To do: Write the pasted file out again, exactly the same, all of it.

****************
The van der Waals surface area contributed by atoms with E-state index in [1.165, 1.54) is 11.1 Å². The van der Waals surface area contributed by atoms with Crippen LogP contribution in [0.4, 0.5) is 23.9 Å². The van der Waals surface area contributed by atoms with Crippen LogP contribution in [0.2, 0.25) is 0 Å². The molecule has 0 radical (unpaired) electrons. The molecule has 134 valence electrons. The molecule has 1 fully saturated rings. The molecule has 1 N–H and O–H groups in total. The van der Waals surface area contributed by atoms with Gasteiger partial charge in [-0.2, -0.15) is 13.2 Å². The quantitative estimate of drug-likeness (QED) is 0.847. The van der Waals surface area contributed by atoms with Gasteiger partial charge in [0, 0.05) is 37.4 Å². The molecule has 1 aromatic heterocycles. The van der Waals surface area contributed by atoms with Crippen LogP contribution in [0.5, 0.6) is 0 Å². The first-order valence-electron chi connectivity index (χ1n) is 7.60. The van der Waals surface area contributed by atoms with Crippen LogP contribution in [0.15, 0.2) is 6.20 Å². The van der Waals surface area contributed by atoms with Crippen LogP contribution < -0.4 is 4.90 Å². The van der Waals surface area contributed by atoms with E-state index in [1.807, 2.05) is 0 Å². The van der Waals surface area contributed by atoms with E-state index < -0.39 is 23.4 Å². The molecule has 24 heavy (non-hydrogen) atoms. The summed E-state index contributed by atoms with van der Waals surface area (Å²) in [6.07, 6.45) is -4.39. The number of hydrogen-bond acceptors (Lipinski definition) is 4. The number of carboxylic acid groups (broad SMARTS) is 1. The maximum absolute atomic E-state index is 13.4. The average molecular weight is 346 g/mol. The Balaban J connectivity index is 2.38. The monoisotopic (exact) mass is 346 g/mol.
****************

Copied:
The van der Waals surface area contributed by atoms with E-state index in [1.165, 1.54) is 11.1 Å². The van der Waals surface area contributed by atoms with Crippen LogP contribution in [0.4, 0.5) is 23.9 Å². The van der Waals surface area contributed by atoms with Crippen LogP contribution in [0.2, 0.25) is 0 Å². The molecule has 0 radical (unpaired) electrons. The molecule has 134 valence electrons. The molecule has 1 fully saturated rings. The molecule has 1 N–H and O–H groups in total. The van der Waals surface area contributed by atoms with Gasteiger partial charge in [-0.2, -0.15) is 13.2 Å². The quantitative estimate of drug-likeness (QED) is 0.847. The van der Waals surface area contributed by atoms with Gasteiger partial charge in [0, 0.05) is 37.4 Å². The molecule has 1 aromatic heterocycles. The van der Waals surface area contributed by atoms with Crippen LogP contribution in [0.5, 0.6) is 0 Å². The first-order valence-electron chi connectivity index (χ1n) is 7.60. The van der Waals surface area contributed by atoms with Crippen LogP contribution in [0.15, 0.2) is 6.20 Å². The van der Waals surface area contributed by atoms with Crippen LogP contribution < -0.4 is 4.90 Å². The van der Waals surface area contributed by atoms with E-state index in [1.807, 2.05) is 0 Å². The van der Waals surface area contributed by atoms with E-state index < -0.39 is 23.4 Å². The molecule has 24 heavy (non-hydrogen) atoms. The summed E-state index contributed by atoms with van der Waals surface area (Å²) in [6.07, 6.45) is -4.39. The number of hydrogen-bond acceptors (Lipinski definition) is 4. The number of carboxylic acid groups (broad SMARTS) is 1. The maximum absolute atomic E-state index is 13.4. The average molecular weight is 346 g/mol. The Balaban J connectivity index is 2.38. The monoisotopic (exact) mass is 346 g/mol.